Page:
Jeff Bezos is offering NASA a discount of at least $2 billion for the agency to give his space company a lucrative contract for a human lunar landing system that his rival, Elon Musk’s SpaceX, won earlier this year. Bezos’ new offer is the latest in an escalating series of efforts to win the Blue Origin contract.
In a Monday morning letter to NASA Administrator Bill Nelson, Bezos said he did always Waive up to $2 billion in contract payments for the first two years if NASA adds the Blue Origin probe to a major phase of the agency’s Human Landing System program, which calls for the first humans to land on the moon in decades. Furthermore, Blue Origin will self-finance a test launch of a blue moon into low Earth orbit, a feat likely to be worth hundreds of millions more. “I think this mission is important,” Bezos said. “I am honored to make these contributions and am grateful to be in a financial position to be able to do so.”
NASA did not immediately respond to a request for comment. The petition comes a week before the probation The Government Accountability Office is set to issue a decision on a formal protest against the NASA award to SpaceX presented by Blue Origin this spring. “All that NASA needs is to take advantage of this offer and amend” the contract, Bezos said.
He says it’s not that simple Laurie Garver, the former NASA Deputy Administrator who oversaw the start of NASA’s Commercial Crew Program. Garver said Bezos’ offer is something the agency shouldn’t ignore, but that it may not work the way Blue Origin wants. “I see this as a positive sign overall, but it should not affect the current awards or strategy,” she said.
It all began in April when NASA announced it was headed with SpaceX’s Starship system to take the first American crew of humans to the Moon in nearly half a century by 2024, putting on hold proposals from Blue Origin and another viewer, Dynetics. These companies are still in the process of competing for a future moon that is still in the works, but NASA has claimed that its limited funds from Congress only allowed the agency to choose one contractor: SpaceX.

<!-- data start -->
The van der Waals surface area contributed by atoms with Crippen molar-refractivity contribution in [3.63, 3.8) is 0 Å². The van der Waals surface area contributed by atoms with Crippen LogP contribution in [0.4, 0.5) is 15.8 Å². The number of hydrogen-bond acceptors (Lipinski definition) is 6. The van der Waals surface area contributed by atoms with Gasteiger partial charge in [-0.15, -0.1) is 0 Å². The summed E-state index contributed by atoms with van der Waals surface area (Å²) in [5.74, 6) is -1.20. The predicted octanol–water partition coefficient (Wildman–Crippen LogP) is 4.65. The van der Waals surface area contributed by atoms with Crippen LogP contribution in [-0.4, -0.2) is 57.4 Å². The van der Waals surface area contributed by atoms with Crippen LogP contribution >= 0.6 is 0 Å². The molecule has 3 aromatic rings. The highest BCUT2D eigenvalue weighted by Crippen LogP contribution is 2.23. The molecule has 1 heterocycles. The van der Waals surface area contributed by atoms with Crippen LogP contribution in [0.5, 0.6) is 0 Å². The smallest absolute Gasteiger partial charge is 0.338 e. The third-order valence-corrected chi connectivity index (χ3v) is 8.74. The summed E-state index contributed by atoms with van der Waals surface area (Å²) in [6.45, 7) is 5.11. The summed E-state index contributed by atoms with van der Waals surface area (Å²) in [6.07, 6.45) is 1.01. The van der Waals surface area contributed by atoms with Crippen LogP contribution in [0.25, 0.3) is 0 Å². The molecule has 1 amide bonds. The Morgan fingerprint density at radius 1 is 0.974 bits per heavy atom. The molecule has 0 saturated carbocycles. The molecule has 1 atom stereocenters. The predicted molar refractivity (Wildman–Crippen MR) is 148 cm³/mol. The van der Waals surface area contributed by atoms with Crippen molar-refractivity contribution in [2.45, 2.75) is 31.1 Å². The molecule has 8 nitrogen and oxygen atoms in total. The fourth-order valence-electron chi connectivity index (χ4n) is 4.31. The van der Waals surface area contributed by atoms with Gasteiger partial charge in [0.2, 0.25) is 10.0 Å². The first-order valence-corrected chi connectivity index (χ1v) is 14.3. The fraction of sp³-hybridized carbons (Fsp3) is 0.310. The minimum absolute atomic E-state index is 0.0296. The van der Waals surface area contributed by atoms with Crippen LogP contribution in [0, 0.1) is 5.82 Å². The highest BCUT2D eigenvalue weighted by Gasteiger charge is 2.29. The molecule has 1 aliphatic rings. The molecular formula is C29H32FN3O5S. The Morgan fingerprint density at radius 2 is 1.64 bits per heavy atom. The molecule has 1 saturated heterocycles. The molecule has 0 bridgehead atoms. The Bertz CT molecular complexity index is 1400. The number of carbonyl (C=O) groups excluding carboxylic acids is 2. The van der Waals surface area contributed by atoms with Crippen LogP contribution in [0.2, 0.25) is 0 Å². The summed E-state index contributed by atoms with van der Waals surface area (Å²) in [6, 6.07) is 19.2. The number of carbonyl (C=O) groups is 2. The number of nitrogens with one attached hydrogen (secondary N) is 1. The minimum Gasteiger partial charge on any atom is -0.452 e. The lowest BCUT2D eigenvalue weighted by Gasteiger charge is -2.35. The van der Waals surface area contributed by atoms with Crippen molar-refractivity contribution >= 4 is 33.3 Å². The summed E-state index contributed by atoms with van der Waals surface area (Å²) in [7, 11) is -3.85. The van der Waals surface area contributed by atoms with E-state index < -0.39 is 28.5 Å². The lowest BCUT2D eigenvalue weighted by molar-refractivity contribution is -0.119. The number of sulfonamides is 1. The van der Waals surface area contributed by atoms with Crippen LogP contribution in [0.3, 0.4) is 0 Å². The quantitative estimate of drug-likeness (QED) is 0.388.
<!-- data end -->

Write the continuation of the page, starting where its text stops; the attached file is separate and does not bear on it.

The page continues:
Eventually bringing in more competing contractors, Garver says, “has always been the plan, and it’s nice to know we’ll now have one that puts their looks in the game as well.” However, she believes that the new proposal is unlikely to change NASA’s opinion about the current award. Agency employees are concerned that tweaking NASA’s decision to award a single contract to SpaceX could lead to new legal problems. “NASA cannot ‘receive bids’ just because the funding is available. There is absolutely nothing stopping Blue from going ahead with their own money to get in a better position to win something in the next round,” says Garver.
In his letter, Bezos said the $2 billion offer would “replenish the HLS budget funding shortfall” and “get the program back on track now,” appealing to NASA’s fast-dead deadline for the 2024 Moonshot and the agency’s ongoing need for more Artemis funding. Blue Origin’s protest against NASA’s decision has halted SpaceX’s $3 billion contract with NASA while the Government Accountability Office is adjudicating the facts of the case. The deadline for a GAO decision is August 2, or next Monday. This ruling may recommend—but not force—NASA to restart the award program and review its decision, or reject Blue Origin’s protest and appeal to NASA’s current plan.
Since filing its protest, Blue Origin has launched a strategy aimed at persuading NASA to issue a “corrective action” on its HLS decision before the Government Accountability Office issues its ruling. Blue Origin CEO, Bob Smith Barnstor The Capitol in May, and a lengthy protest process from the Government Accountability Office, gave Blue Origin lobbyists time to push for legislation that would allow NASA to spend an additional $10 billion on its HLS program, a portion of which could hypothetically help fund the lunar lander. subsidiary of the company. But both sides of their strategy may not proceed as planned. Critics have called the amendment, which has been passed by the Senate and is being debated in the House of Representatives, as a “bezos rescue.” The GAO protests are rarely successful.
Bezos’ bid for the $2 billion rebate is the company’s latest — and arguably the most desperate — effort to give NASA a reason to choose the Blue Origin Blue Moon offer. But it is not the first personal presentation of Bezos. In 2019, in the wake of the illustrious unveiling of the Blue Origin lunar lander in Washington, D.C., Bezos met then-NASA Administrator Jim Bridenstine at agency headquarters to offer to pay 30 percent of the cost of the Blue Origin experimental lunar lander mission. , or roughly $200 million at the time, according to three people familiar with the visit.
Since it was revealed in DC, Blue Origin has assembled a “national team” of partners including Lockheed Martin and Northrop Grumman. Under the partnership, Northrop will build the Blue Moon’s transport component, helping to separate the system from a lunar-orbiting module when it begins its journey to the surface. Blue Origin will run the part that puts astronauts on the moon. Lockheed will lead flight crew training and the construction of the Blue Moon ascent component, part of the lander that blasts off from the lunar surface to a lunar orbiting space station called Gateway. Monday’s speech from Bezos also promises to “protect NASA from partner cost-escalation concerns.”